Grimes' Cyborg Visions
On "Circumambient," a track from 23-year-old Claire Boucher's latest album, Visions, she sings, "Oh baby I can't say/ That everything is OK/ Cause I have problems/ And I don't know how to solve them." The Montreal musician's third full-length and first for 4AD navigates body and mind in order to solve those problems, a digital approximation of Nietzsche's axiom: "If you look long enough into the void, the void begins to look back through you."
Boucher, who performs as Grimes, made a pretty deep cut with Visions. She sits at the other end of the dance floor from Robyn, her layered electro jams and pitch-shifted vocals transcending a bedroom-made feeling of loneliness for maximum club appeal.
"I love dancing," she says on a tour stop in California. "It makes me feel human."
Feeling human is sort of the crux of the album, and while you don't have to listen too closely to enjoy her digitized R&B, she comments in her own way on the "post-Internet" feel of her songs. I asked her a bit about that mind-body connection.
From the cover to the subject matter, there seems to be a feeling of claustrophobia on the album, which of course could come from the fact that you recorded at home.
Most of the art I make is kind of depressing. It was all made in the same period of time. I didn't really leave the room when I was making it, for about three weeks. So I guess there's a desperation that's audible, if that kind of sentiment can be audible.
Were you in existential crisis?
Well, yes, but that's all the time.
There seems to be a bodily fixation — "Skin," "Be a Body," the title of the album.
I wanted to make an album about physicality that was still digital. Does that make sense? Sorry, I just woke up and I'm probably not articulating myself very well.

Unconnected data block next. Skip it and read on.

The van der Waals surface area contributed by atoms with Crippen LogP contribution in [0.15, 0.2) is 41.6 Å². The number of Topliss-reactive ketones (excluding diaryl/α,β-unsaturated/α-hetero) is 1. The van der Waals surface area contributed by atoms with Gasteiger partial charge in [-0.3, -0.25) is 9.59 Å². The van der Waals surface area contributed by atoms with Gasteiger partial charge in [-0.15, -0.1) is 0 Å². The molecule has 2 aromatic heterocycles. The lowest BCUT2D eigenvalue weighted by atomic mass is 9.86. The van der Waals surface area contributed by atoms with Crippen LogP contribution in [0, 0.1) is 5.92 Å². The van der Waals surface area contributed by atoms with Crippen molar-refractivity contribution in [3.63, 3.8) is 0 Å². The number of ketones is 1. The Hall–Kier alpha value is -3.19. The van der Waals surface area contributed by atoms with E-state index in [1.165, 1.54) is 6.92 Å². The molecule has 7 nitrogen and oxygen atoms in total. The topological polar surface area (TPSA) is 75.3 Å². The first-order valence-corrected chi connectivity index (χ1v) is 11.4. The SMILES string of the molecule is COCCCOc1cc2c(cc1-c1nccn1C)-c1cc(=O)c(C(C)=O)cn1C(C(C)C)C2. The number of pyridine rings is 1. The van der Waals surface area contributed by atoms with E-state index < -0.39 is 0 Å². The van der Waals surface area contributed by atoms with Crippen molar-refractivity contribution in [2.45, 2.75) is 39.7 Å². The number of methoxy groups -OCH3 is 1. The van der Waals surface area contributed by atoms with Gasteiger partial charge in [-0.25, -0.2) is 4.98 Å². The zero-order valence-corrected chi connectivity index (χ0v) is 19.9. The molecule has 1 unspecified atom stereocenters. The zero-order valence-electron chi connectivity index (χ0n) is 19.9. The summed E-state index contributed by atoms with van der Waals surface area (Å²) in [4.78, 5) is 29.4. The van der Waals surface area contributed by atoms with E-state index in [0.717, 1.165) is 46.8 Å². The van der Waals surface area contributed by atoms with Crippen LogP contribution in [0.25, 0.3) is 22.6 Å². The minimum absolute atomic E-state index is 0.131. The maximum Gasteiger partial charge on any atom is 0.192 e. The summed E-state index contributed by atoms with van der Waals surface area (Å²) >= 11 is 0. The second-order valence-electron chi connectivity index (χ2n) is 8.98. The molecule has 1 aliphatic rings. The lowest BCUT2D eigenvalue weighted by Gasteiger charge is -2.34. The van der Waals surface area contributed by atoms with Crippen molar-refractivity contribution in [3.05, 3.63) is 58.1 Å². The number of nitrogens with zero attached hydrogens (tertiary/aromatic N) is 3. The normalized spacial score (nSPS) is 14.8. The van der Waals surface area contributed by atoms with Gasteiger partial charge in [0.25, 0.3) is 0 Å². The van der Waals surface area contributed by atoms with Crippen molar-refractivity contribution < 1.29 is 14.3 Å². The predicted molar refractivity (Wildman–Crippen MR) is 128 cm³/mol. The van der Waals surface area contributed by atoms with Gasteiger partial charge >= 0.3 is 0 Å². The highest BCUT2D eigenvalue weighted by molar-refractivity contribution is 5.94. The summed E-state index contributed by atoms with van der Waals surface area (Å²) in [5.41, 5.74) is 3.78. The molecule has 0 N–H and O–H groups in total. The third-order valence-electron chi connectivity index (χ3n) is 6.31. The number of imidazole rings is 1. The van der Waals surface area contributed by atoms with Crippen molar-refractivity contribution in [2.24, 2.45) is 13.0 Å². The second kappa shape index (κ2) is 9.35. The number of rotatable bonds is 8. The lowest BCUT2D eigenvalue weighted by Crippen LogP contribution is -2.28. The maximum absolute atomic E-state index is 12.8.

Well, I was actually talking to someone about this recently: How iPods and iPhones and that kind of technology is getting smaller and smaller, and eventually there'll just be a contact lens ...
They've invented that! You can look online and check it out. It exists. But it costs like $30,000,00 and no one has one. It probably belongs to a university or a lab.
I believe it. The conversation was more about how eventually we won't need the machines because we'll be the machines.
I think we are. I basically consider myself a cyborg.
I rely heavily on the Internet for all my social interactions, and touring and getting around. If we didn't have an iPhone we'd be fucked. I think my whole generation is the same way.
So you're very comfortable making music strictly via electronics.
Oh, yeah. Without it, I wouldn't make music. I'm completely reliant on software and synthesizers. I don't play an instrument. Maybe I could sing in a choir, but that's it.
WEBHEAD: Grimes' Cyborg Visions
WHO/WHAT: Grimes | Claire Boucher | Dan's Silverleaf | Good Records
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